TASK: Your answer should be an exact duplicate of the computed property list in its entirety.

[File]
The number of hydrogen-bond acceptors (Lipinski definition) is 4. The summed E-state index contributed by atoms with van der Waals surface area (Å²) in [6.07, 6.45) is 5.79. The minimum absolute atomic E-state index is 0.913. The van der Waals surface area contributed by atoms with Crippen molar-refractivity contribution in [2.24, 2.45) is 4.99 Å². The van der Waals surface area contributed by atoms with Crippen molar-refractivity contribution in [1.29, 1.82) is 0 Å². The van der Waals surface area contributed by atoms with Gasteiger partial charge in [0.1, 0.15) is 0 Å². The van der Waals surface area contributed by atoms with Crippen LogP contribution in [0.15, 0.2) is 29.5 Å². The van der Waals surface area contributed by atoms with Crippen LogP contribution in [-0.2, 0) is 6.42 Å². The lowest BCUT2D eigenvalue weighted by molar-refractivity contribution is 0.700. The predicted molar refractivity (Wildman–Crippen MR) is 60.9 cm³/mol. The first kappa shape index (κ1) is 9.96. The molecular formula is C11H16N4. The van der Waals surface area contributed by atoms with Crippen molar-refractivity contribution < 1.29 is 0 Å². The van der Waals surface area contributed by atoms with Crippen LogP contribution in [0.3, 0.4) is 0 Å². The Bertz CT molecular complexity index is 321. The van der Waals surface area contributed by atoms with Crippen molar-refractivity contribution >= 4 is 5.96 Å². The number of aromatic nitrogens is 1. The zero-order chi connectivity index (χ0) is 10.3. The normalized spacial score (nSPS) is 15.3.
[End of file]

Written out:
The number of hydrogen-bond acceptors (Lipinski definition) is 4. The summed E-state index contributed by atoms with van der Waals surface area (Å²) in [6.07, 6.45) is 5.79. The minimum absolute atomic E-state index is 0.913. The van der Waals surface area contributed by atoms with Crippen molar-refractivity contribution in [2.24, 2.45) is 4.99 Å². The van der Waals surface area contributed by atoms with Crippen molar-refractivity contribution in [1.29, 1.82) is 0 Å². The van der Waals surface area contributed by atoms with Gasteiger partial charge in [0.1, 0.15) is 0 Å². The van der Waals surface area contributed by atoms with Crippen LogP contribution in [0.15, 0.2) is 29.5 Å². The van der Waals surface area contributed by atoms with Crippen LogP contribution in [-0.2, 0) is 6.42 Å². The lowest BCUT2D eigenvalue weighted by molar-refractivity contribution is 0.700. The predicted molar refractivity (Wildman–Crippen MR) is 60.9 cm³/mol. The first kappa shape index (κ1) is 9.96. The molecular formula is C11H16N4. The van der Waals surface area contributed by atoms with Crippen molar-refractivity contribution < 1.29 is 0 Å². The van der Waals surface area contributed by atoms with Crippen LogP contribution in [0.3, 0.4) is 0 Å². The Bertz CT molecular complexity index is 321. The van der Waals surface area contributed by atoms with Crippen molar-refractivity contribution >= 4 is 5.96 Å². The number of aromatic nitrogens is 1. The zero-order chi connectivity index (χ0) is 10.3. The normalized spacial score (nSPS) is 15.3.